Like many of you, I tore out my lawn and put in a California drought friendly garden. Complete with drip irrigation, mulch and drought tolerant plants. Even with this landscape change, I still haul recycled water. As I’ve said many of times before, I do it because its the right thing to do.
Even though the plants don’t need much water, I still irrigate with drinking water through the drip system twice a week for a few minutes each time. On days when I bring recycled water home, I get to choose which plants get it and which don’t, this has allowed me to perform a test and the results are key to unlocking your gardens full potential.
There are many different flowering plants in my garden, but there are two I want to focus on. Crinum (Cry-num) and Bulbinella (bulb-in-nell-uh). Continue reading
It is very easy to prime a pump, especially when the hose on the suction side of the pump is already full of water. I have removed the vent plug on my Hydrostar Portable Utility Pump and installed a small ball valve to act as an air relief.
I am a homeowner with a hot water heater. I also living in a water service area with dissolved solids in the water supply. Combine the two in a hot water vessel and something happens. The dissolved solids drop out of suspension and form a coating on the bottom of the heater. Unfortunately, this also reduces the efficiency of the heat transfer from burning natural gas into heating water for showers or laundry.
But did you know, using the tools you probably already have at home, you can flush this crud out of your hot water heater, water the plants in your yard and increase efficiency and the life span of your hot water heater? I’m going to show you how. Continue reading
There were multiple ponds that would always form when it rains across the 3.5 acre drought tolerant garden, nestled in the heart of Walnut Creek.
A number of factors have created a hardpan under the topsoil which impedes percolation. Once water is directed below the hardpan it is better able to percolate into the soil, recharging the water table.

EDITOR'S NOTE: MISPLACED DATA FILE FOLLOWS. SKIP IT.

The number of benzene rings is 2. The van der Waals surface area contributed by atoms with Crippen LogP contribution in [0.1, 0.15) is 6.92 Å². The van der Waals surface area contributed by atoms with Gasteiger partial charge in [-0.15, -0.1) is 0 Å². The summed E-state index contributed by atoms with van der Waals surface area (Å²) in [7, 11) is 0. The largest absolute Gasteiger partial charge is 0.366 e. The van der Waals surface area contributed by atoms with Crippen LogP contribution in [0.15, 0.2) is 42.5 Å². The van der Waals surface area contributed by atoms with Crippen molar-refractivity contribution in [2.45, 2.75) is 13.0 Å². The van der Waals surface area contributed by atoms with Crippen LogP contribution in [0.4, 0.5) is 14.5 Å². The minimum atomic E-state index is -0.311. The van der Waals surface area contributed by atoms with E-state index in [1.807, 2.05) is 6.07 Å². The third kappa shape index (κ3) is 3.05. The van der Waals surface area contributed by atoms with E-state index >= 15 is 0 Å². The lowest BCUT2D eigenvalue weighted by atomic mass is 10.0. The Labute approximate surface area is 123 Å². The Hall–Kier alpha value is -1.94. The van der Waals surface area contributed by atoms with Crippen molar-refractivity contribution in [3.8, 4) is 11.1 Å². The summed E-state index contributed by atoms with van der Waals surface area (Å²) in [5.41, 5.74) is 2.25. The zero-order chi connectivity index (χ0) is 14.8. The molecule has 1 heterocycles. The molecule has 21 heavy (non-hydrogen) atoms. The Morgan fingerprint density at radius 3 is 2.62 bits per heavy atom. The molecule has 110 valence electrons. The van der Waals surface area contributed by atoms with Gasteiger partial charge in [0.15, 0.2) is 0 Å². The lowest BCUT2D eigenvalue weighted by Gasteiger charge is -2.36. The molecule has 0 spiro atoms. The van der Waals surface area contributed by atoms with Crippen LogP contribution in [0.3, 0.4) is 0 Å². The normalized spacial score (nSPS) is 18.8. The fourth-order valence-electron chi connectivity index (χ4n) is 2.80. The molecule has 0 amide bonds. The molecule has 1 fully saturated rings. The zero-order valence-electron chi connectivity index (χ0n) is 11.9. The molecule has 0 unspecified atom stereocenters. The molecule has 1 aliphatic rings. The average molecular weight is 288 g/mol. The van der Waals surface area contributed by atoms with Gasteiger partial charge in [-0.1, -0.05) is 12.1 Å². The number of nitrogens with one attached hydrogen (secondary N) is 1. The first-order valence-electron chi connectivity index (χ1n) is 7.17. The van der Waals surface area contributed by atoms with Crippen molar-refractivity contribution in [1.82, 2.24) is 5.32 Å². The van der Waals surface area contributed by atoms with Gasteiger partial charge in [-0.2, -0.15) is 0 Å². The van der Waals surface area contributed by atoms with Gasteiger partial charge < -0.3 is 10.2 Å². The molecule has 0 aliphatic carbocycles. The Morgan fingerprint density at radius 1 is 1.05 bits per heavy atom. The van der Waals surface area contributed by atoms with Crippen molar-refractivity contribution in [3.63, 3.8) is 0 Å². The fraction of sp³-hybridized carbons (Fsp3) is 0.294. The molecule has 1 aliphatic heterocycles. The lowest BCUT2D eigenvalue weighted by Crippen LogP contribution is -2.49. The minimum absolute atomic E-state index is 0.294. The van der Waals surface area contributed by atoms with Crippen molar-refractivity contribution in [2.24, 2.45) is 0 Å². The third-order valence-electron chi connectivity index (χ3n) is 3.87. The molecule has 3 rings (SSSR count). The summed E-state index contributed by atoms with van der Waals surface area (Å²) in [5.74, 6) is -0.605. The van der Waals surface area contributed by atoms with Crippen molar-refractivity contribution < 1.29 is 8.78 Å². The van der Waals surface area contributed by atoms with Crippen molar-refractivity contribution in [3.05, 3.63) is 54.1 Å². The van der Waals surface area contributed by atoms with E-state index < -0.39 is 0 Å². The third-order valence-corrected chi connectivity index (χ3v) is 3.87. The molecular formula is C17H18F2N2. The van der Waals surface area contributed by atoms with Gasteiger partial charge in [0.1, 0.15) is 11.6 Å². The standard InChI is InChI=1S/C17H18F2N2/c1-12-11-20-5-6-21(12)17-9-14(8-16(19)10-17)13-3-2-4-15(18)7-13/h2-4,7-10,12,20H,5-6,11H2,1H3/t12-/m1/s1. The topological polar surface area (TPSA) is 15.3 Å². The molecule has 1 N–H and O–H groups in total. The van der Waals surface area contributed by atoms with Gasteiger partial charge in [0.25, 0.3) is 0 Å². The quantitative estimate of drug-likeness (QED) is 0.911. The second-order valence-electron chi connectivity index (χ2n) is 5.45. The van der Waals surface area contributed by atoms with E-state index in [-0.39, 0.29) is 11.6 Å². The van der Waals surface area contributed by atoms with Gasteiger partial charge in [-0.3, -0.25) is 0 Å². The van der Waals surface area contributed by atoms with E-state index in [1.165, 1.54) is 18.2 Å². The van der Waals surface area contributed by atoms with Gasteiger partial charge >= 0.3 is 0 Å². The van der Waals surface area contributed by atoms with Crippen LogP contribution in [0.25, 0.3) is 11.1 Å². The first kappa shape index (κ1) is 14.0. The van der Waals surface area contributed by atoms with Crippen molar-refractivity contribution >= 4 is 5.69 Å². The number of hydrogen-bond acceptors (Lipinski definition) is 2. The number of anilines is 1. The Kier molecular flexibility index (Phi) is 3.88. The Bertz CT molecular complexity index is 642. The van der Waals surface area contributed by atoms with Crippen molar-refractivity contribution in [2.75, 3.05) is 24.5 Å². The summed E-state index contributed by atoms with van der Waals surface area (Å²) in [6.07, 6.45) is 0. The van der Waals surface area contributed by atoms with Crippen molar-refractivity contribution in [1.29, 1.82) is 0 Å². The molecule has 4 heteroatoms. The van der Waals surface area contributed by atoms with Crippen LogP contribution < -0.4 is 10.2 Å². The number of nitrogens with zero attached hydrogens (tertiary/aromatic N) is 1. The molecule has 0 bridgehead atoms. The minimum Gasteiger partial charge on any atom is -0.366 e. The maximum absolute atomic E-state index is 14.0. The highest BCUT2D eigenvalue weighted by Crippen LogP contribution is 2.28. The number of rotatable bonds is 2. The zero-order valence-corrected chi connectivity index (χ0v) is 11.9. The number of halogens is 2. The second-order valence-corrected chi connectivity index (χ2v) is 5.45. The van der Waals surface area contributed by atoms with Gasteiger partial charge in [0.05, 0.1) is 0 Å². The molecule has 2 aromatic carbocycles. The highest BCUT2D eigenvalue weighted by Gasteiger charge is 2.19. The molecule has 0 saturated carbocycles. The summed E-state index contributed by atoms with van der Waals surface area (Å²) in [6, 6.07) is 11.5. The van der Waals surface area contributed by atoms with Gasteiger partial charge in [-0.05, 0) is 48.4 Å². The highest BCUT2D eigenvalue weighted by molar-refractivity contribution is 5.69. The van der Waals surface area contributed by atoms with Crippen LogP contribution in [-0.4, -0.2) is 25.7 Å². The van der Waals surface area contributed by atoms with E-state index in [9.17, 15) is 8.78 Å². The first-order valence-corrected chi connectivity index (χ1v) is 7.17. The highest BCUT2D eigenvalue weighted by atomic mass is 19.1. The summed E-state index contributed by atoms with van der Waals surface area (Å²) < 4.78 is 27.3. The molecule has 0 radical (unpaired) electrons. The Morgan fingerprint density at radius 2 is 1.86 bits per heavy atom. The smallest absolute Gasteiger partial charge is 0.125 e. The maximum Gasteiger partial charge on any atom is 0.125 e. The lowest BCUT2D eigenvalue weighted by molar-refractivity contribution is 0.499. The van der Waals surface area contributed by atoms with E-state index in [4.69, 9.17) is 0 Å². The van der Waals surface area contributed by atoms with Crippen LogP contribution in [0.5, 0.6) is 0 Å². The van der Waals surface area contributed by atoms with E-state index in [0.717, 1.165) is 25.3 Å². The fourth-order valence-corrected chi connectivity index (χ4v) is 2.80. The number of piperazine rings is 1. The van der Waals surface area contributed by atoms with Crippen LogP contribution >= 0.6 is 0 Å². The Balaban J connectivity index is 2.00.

As homeowners, we are responsible for the trees on our property. That means when trees decide to lose their leaves, we are responsible for where they go. If you’re anything like my neighbors – your mind says “if the leaves are in the street, it’s not my problem.”
Except, they are your problem. Too many leaves blocking a storm drain can cause flooding in heavy El Nino rains. Flooding leads to impassable streets, safety hazards and possibly property damage.
You have the power and ability to help keep your community safe during winter storms. If you feel up to the task, jump in and help out.
In the last post, the safety hazards associated with driving with a half full IBC Tote were looked at. A full tote, weighs 2600 pounds and has very little to no sloshing, except when taking corners, the mass of the water will work to pull your vehicle over. This was experienced by a passenger in an F350 carrying 275 gallons of water.
When a tote is half full, there is about 1250 pounds of water that moves, so when you turn left, that water moves with considerable momentum to the right. If physics calculations were performed we could figure out how much force is being applied to a vehicle at any given speed if we knew the mass.
Lets call this mass of water moving in a tank as slosh. How can you minimize slosh in an IBC tote?
Hauling water may not be cost effective for you, but considering replacement costs of large gardens it may be worth it.
“I can’t go over the water allotment without them restricting flow. Look at the cost of letting everything die and then replacing it. That’s the driving force. We were bone dry.” – Chris Rossiter
A year ago, Danville resident Chris Rossiter received a $900 water bill. His 6/10ths acre property has a large swimming pool, grass in front and back and his wife is a “plant junkie”. He had used nearly 2,120 gallons per day to keep his backyard paradise thriving.